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Ramp Readiness Indicators for Product Development October 3, 2012

Posted by Tim Rodgers in Management & leadership, Product design, Quality.
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Sometimes you have little or no control over the launch date for a new product because of customer commitments or competitive market pressure. You have to fill your product fulfillment pipeline to the channel, and it can be costly to delay the start of the production ramp until you’ve finished tweaking the design and everything is running perfectly at the factory. Regardless of whether the start-of-ramp is flexible or not, it’s important to assess ramp readiness and address any issues while there’s still time, before the stress of meeting delivery quotas and schedules.

A lot of people seem to think of ramp readiness as checking things off a to-do list, verifying that manufacturing processes are in-place and ready to build products. Are the shop MRP systems aligned with the bill-of-materials? Is the production line balanced to meet capacity requirements? Are all the work stations and process steps equipped with the necessary tools? Are work instructions published and approved, and operators trained? Are part suppliers delivering according to the appropriate JIT schedules?

Those are good and important things to know, but if you want to avoid quality problems and delivery interruptions after ramp, then you need to know much more.

1. Is the product design stable? Early prototype builds should provide feedback to improve the design, and in the ideal world, the design is complete and stable before the final prototype build. In the real world, that doesn’t mean the design can’t be changed, but the bar needs to be higher as the ramp date approaches, requiring more review and higher-level approval, or else there won’t be enough time to make the necessary changes in production. Indicators here include the trend in design change requests, the completeness of the BOM (including final, approved drawings showing all critical-to-function and critical-to-assembly dimensions and other requirements), and the percent of defects found during prototype builds that are attributed to design issues. The design is an input to the production process, and a design that’s still changing after ramp will surely cause trouble.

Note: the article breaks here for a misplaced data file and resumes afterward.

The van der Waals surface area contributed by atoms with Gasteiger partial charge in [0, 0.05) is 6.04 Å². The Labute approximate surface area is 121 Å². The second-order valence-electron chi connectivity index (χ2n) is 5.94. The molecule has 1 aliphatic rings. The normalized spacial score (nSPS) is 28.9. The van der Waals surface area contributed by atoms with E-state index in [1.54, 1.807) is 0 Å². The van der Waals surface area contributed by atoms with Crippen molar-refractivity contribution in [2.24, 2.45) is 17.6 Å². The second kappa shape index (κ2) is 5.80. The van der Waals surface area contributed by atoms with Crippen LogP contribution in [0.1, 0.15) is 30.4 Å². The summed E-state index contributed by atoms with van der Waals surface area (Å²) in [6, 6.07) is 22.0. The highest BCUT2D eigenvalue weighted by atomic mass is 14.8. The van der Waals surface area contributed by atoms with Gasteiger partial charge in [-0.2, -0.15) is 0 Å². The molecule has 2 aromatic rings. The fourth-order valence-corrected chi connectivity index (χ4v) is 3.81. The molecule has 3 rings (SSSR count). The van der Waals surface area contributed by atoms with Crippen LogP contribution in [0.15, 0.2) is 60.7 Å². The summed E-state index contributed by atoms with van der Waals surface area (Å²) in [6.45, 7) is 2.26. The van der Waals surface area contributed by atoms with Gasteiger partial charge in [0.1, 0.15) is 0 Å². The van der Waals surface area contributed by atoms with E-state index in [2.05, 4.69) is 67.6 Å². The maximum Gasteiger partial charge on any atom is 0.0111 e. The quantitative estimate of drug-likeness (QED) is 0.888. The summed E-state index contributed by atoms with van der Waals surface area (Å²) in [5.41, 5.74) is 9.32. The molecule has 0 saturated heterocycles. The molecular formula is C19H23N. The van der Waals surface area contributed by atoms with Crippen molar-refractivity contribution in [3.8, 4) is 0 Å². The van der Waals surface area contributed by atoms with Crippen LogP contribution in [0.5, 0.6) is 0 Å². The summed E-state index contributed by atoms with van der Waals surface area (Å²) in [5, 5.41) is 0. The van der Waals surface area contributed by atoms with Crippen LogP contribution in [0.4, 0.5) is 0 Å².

2. Are the factory processes capable and stable? Some people like to look at production yields and test results during prototype builds as a sign of readiness, and the defects found during these builds will certainly guide improvements in the design or the manufacturing processes. However, prototype builds volumes are always small and provide limited insight about what will happen after the ramp. Process capability means the suppliers and the factory can produce products that are in-spec, but you also need to identify and manage the sources of variability that affect process stability. Are the critical dimensions of all parts in-spec and meeting Cpk requirements? Are critical production processes operating within SPC control limits? Has a GRR analysis been completed for all tools, jigs, and fixtures? Are process documents under change control? Have all pre-ramp waivers been addressed, resolved, and closed?

Ramp readiness requires more than checking items off a list. It requires attention to design, supply chain, and production process readiness to prevent costly quality hiccups when you can least afford it.

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1. Starting a Product Development Team « Managing in the 2000s - November 12, 2012

[…] criteria. I’ve written about lifecycle considerations in earlier posts (see for example Ramp Readiness Indicators for Product Development). Of course standard project management processes such as early stakeholder alignment, issue […]


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